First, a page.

Radiation from a Fluoroscopically Guided Lumbar Epidural Procedure
Radiology/Radiation from a Fluoroscopically Guided Lumbar Epidural Procedure
Expert: Lauren - 8/8/2014
Question I have dealt with a kidney tumor (had a partial nephrectomy - it was a benign oncocytoma)and a lung nodule over the past 6 months. As a result I've had 3 CT's and a few chest xrays. I do not want to expose myself to any more radiation if I can help it. So here's my question:
I have spinal stenosis. My doctor wants to perform a lumbar epidural that would be guided by a fluoroscope. When I asked about the amount of radiation I would get, I was told that it would be very minimal (less than a chest xray) because the fluoroscope would only be used to guide the needle into place and would only be turned on for about 10 - 15 seconds. Does that sound correct in terms of both the time of exposure and the amount of radiation?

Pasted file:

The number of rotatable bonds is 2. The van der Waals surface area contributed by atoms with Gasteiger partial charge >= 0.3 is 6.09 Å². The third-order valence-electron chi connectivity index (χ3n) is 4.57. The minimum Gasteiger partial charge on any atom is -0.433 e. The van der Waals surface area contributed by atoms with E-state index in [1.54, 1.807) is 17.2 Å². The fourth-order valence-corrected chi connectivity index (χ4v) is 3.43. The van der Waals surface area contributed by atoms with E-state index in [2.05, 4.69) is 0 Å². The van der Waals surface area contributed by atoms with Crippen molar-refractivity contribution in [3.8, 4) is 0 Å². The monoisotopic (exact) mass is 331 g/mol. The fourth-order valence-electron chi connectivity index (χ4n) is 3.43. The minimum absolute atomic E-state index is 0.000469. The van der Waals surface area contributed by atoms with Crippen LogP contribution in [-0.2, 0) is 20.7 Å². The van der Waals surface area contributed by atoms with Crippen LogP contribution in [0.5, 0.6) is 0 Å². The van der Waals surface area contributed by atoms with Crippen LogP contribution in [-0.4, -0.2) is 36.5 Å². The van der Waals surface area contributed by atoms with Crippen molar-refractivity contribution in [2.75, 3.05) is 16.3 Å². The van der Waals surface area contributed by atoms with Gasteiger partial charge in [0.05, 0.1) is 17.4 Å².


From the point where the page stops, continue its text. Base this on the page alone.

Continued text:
Sorry to hear that you've gone through so much recently. Lumbar epidurals under fluoroscopy are usually very quick procedures. So it's just a matter of prepping the skin and finding the spot with a quick X-ray(fluoro) to confirm placement. The exposure is low and it is only concentrated to the small area of interest. It's the safest, most accurate way to perform the procedure. Good luck to you.
I can answer questions about most radiologic examinations and procedures (like X-rays, CTA scans, angiograms etc) . I can help guide you through what to expect during your procedure, safety concerns and postoperative care questions.
I can not diagnose you online. Please do not include images as I can not give my opinion on them.
I have been a Physician Assistant (PA) since 2006 practicing in a hospital. We perform exams such as angiograms, angioplasty, atherectomy, biopsies, tumor ablations, UFE and catheter insertions.